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POTENTIAL FUTURE PROJECTS

POTENTIAL FUTURE PROJECTS
Updated March 2020

CERI can consider completing these research topics in future years based on stakeholder interest and funding.  The topics are documented to allow for the topics and scope to continue to develop. This list is updated quarterly in March, June, September and December.  

ECONOMIC IMPACTS OF OIL SANDS PRODUCTION IN THE CANADIAN AND US ECONOMIES

As part of an annual update, a forecast of the production of oil sands Bitumen and Synthetic Crude Oil will be conducted for 2021- 2041.  In addition, to updating the oil sands production costs and production forecast, economic impact analysis will be developed using CERI's Input/Output model for Canadian and U.S. impacts by province and state.  GHG emissions will also be forecast as will Canadian and U.S. job impacts. Further, CERI will consider how international demand forecasts could impact Canadian production.

 

ECONOMICS IMPACTS OF CANADIAN CONVENTIONAL OIL AND GAS PRODUCTION IN THE CANADIAN AND US ECONOMIES

As part of an annual update, a forecast of the production of conventional oil and gas production will be conducted for 2021-2041.  This will include on-shore and off-shore activities as well as emerging oil and gas plays.  In addition, to updating the production costs and production forecast, economic impact analysis will be developed using CERI's Input/Output model for Canadian and U.S. impacts.  GHG emissions will also be forecast as will Canadian and U.S. job impacts by province and state. Further, CERI will consider how international demand forecasts could impact Canadian production.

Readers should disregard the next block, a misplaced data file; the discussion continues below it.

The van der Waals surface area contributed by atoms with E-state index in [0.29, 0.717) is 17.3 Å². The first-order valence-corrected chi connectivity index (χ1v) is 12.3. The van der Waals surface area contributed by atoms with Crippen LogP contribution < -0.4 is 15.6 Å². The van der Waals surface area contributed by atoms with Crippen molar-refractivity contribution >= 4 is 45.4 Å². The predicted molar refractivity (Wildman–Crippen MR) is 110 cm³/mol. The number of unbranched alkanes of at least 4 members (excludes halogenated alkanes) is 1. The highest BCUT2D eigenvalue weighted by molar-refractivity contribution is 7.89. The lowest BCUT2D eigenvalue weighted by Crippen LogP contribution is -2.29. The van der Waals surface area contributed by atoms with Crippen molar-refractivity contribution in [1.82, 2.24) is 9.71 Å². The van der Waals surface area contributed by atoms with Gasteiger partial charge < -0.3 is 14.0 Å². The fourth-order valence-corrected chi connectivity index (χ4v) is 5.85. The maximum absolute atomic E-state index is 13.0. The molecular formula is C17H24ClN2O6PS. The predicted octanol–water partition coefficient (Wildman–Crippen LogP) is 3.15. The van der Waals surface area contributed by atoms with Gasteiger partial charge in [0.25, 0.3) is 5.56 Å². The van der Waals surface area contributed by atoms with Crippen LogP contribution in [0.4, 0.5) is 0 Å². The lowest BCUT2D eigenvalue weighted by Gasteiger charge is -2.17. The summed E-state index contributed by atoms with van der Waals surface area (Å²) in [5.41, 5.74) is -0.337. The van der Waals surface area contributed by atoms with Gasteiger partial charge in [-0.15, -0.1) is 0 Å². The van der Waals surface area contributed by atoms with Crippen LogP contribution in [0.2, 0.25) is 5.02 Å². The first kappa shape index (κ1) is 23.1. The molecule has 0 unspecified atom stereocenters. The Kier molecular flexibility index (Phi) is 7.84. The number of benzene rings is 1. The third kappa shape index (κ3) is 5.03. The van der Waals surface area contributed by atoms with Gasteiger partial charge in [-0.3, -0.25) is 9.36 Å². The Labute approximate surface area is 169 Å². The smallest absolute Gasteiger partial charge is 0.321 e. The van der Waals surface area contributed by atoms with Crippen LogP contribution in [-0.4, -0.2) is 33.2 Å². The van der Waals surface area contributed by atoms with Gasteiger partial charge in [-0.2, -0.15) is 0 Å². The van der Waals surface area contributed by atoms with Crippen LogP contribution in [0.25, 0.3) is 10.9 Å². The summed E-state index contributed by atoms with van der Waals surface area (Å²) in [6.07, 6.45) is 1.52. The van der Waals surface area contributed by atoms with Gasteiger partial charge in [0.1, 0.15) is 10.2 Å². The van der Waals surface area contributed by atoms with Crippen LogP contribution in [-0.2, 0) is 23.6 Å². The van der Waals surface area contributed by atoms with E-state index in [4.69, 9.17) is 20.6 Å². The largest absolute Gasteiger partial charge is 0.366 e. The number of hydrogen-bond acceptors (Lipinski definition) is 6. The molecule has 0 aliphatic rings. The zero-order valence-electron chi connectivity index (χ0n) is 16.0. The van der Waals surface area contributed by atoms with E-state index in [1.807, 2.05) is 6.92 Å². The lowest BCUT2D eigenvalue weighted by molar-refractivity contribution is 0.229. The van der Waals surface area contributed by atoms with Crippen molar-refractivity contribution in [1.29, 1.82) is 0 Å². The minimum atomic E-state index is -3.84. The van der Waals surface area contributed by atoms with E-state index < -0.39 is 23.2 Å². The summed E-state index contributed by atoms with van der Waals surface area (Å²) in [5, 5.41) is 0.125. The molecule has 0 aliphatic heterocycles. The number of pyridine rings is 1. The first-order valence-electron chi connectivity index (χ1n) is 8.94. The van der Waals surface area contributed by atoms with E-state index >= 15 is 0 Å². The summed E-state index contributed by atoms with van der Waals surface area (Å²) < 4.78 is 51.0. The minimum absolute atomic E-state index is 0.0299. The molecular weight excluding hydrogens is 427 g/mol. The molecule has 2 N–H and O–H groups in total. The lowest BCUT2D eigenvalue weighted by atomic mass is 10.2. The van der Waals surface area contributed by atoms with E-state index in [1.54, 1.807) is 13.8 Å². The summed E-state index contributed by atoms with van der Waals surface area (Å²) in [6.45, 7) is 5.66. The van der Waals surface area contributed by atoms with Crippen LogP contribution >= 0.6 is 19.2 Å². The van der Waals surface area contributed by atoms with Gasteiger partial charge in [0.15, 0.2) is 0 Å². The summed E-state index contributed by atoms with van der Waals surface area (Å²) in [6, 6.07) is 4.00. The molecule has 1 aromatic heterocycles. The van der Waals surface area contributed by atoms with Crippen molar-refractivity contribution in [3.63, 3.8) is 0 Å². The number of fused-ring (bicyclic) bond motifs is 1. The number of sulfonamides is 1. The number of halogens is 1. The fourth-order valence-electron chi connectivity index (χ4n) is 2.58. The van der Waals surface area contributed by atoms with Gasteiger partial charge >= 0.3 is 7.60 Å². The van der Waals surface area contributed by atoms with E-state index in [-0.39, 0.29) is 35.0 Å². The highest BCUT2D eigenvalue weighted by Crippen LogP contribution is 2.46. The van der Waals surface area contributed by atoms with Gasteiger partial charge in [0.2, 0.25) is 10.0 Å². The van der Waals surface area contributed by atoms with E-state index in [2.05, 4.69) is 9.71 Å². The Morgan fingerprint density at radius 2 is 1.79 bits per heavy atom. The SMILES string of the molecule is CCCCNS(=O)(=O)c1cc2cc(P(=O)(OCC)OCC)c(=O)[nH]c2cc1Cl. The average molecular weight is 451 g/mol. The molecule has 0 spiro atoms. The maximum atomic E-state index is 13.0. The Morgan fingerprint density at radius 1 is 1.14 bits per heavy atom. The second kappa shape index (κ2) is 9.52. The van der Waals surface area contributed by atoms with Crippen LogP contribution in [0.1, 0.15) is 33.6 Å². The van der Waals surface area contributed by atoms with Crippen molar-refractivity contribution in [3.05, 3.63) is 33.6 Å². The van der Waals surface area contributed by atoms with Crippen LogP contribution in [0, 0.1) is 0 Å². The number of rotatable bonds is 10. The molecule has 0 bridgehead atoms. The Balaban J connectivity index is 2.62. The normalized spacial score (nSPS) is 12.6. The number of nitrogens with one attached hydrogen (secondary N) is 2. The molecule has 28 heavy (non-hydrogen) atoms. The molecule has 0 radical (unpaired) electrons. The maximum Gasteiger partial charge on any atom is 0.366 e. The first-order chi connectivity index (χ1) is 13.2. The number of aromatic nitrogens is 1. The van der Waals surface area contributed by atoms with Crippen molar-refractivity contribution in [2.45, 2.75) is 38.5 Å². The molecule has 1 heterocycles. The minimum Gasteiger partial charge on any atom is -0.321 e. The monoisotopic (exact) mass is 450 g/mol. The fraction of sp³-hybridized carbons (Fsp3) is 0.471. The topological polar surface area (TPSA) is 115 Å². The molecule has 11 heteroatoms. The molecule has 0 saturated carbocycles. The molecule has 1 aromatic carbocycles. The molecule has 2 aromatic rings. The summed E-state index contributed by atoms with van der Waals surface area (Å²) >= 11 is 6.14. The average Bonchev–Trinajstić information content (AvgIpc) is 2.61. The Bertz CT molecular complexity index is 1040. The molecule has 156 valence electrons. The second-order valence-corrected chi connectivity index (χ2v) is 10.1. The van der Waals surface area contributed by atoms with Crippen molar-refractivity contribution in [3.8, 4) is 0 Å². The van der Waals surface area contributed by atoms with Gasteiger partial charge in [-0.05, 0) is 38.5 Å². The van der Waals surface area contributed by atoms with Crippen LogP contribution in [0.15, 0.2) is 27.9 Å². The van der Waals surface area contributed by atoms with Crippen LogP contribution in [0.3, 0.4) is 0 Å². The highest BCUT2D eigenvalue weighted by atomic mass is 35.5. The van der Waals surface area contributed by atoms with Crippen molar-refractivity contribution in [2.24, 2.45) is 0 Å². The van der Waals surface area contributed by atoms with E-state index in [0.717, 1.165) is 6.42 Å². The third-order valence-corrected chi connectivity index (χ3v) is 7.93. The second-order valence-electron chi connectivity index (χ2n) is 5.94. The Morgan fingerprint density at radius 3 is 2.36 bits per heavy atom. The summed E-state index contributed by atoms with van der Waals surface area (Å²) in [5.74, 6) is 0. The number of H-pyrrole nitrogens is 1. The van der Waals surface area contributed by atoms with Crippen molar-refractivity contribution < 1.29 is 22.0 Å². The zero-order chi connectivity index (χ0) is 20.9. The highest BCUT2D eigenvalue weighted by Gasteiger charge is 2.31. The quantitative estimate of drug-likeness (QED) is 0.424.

A COMPETITIVE ASSESSMENT OF INNOVATION IN THE PRODUCTION OF SHALE OIL AND OFF-SHORE DEEPWATER OIL

Unconventional oil mainly comes from three sources; Shale Oil, Off-shore Deep Water sources and Oil Sands.  Building on the study "Economic and Environmental Potentials and Efficiencies of Oil Sands Operations: Processes and Technologies," this project will assess the economic and technical potential of innovation in shale and off-shore crude production to determine the long-term competitiveness of each.

 

NET NEGATIVE GHG OPTIONS FOR CANADIAN ENERGY SYSTEMS

This project will consider the use of net negative GHG activities that can be employed in the energy sector.  The Paris Agreement on Climate Change includes the reliance on net negative GHG emissions options as part of a comprehensive approach to achieving the two-degree warming maximum of the accord.  Little research has been directed at the costs or benefits of engaging in such activities.  This research will detail what current and future options are available that can be employed in any of our oil, gas or electricity supply or demand activities.